Singletary , 266 F.3d at 194 (some citations omitted).

In the instant case, it is impossible to determine whether Robinson can actually meet any of the requirements prescribed by Rule 15(c) since Robinson still has not tendered a proposed amended complaint to us, but rather only wants us to endorse the concept of the filing of an amended complaint sometime in the future. However, it seems clear that Robinson has not yet met Rule 15(c)'s notice requirements for these newly named-but still only hypothetical-defendants, all of which had to have been satisfied within 120 days of the filing of the original complaint. In particular, Robinson has not shown that the newly named party must have "received such notice of the institution of the action [within the 120 day period] that the party will not be prejudiced in maintaining a defense on the merits." Fed.R.Civ.P. Rule 15(c)(1)(C)(i). In this regard, it should be noted that Robinson cannot meet this requirement by merely alleging that these correctional staff worked for the prison system that he sued in 2011 since it is well-settled that "absent other circumstances that permit the inference that notice was actually received, a non-management employee... does not share a sufficient nexus of interests with his or her employer so that notice given to the employer can be imputed to the employee for Rule [15(c)(1)(C)] purposes." Singletary v. Pennsylvania Dep't of Corr. , 266 F.3d at 200.

Finally, granting leave to file an amended pleading on these facts would be antithetical to the guiding principle which animates and informs the exercise of our discretion, which is "to make pleadings a means to achieve an orderly and fair administration of justice." Griffin v. County School Bd. of Prince Edward County , 377 U.S. 218, 227 (1964). In particular, we find that granting this motion would be unfair to the defendants who would now face new and belated claims after three years of litigation. It would also be highly unfair to any new defendants Robinson would seek to add to this lawsuit who would be thrust into this case three years after this action commenced and more than a year after the statute of limitations had run. This belated amendment would also needlessly compound costs of litigation for all parties, and engender wholly unwarranted delay in the resolution of these claims. Since we must always "appl[y] Rule 15..., in a manner aimed at securing the just, speedy and inexpensive determination of every action, " CMR D.N. Corp. v. City Of Philadelphia, No. 07-1045, 2011 WL 857294, *4 (E.D.Pa. March 11, 2011)(Stengel, J.), our conclusion that granting this motion would be unjust, cause undue delay, and needlessly increase the costs of litigation, also calls for the denial of this motion.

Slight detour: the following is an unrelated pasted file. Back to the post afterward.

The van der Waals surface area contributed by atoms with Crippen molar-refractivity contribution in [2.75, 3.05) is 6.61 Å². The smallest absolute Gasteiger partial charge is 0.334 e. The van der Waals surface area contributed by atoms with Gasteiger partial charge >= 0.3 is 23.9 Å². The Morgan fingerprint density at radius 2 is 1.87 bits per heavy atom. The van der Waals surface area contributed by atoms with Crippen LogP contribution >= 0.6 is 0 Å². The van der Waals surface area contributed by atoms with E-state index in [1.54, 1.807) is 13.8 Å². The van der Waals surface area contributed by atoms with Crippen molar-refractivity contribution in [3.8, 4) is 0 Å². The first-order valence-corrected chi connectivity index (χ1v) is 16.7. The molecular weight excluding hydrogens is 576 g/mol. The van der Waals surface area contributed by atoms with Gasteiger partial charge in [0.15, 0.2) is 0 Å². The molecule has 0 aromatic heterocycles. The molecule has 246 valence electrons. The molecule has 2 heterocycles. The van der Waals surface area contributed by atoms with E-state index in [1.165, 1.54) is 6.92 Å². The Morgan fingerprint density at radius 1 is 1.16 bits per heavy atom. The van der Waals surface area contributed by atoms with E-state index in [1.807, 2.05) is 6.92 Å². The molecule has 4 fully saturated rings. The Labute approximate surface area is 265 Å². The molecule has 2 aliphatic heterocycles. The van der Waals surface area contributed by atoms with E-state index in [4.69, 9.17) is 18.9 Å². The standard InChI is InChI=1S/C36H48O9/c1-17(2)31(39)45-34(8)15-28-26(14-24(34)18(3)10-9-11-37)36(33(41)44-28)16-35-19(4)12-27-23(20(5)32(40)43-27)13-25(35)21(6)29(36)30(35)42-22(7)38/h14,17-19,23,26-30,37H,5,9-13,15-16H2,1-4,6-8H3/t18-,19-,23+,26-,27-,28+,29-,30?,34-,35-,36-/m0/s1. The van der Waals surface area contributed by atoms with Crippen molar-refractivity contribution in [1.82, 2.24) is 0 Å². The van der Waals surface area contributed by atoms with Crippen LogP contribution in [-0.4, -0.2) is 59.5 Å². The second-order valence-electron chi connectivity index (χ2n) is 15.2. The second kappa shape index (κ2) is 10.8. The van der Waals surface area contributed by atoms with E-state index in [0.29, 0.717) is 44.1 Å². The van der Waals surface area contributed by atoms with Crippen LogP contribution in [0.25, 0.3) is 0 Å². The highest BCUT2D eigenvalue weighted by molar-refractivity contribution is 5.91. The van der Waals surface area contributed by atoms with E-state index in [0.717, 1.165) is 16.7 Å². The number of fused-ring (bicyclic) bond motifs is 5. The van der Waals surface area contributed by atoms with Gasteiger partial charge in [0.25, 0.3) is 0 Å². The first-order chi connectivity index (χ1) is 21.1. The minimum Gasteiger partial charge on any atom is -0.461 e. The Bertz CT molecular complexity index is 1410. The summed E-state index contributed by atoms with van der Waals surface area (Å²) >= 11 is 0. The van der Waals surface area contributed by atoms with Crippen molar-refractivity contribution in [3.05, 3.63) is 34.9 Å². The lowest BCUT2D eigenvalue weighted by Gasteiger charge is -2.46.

III. Recommendation

Accordingly, for the foregoing reasons, IT IS RECOMMENDED that the plaintiff's motion for leave to file an amended complaint (Doc. 90.) be DENIED.

The parties are further placed on notice that pursuant to Local Rule 72.3

Any party may object to a magistrate judge's proposed findings, recommendations or report addressing a motion or matter described in 28 U.S.C. ยง 636 (b)(1)(B) or making a recommendation for the disposition of a prisoner case or a habeas corpus petition within fourteen (14) days after being served with a copy thereof. Such party shall file with the clerk of court, and serve on the magistrate judge and all parties, written objections which shall specifically identify the portions of the proposed findings, recommendations or report to which objection is made and the basis for such objections. The briefing requirements set forth in Local Rule 72.2 shall apply. A judge shall make a de novo determination of those portions of the report or specified proposed findings or recommendations to which objection is made and may accept, reject, or modify, in whole or in part, the findings or recommendations made by the magistrate judge. The judge, however, need conduct a new hearing only in his or her discretion or where required by law, and may consider the record developed before the magistrate judge, making his or her own determination on the basis of that record. The judge may also receive further evidence, recall witnesses or recommit the matter to the magistrate judge with instructions.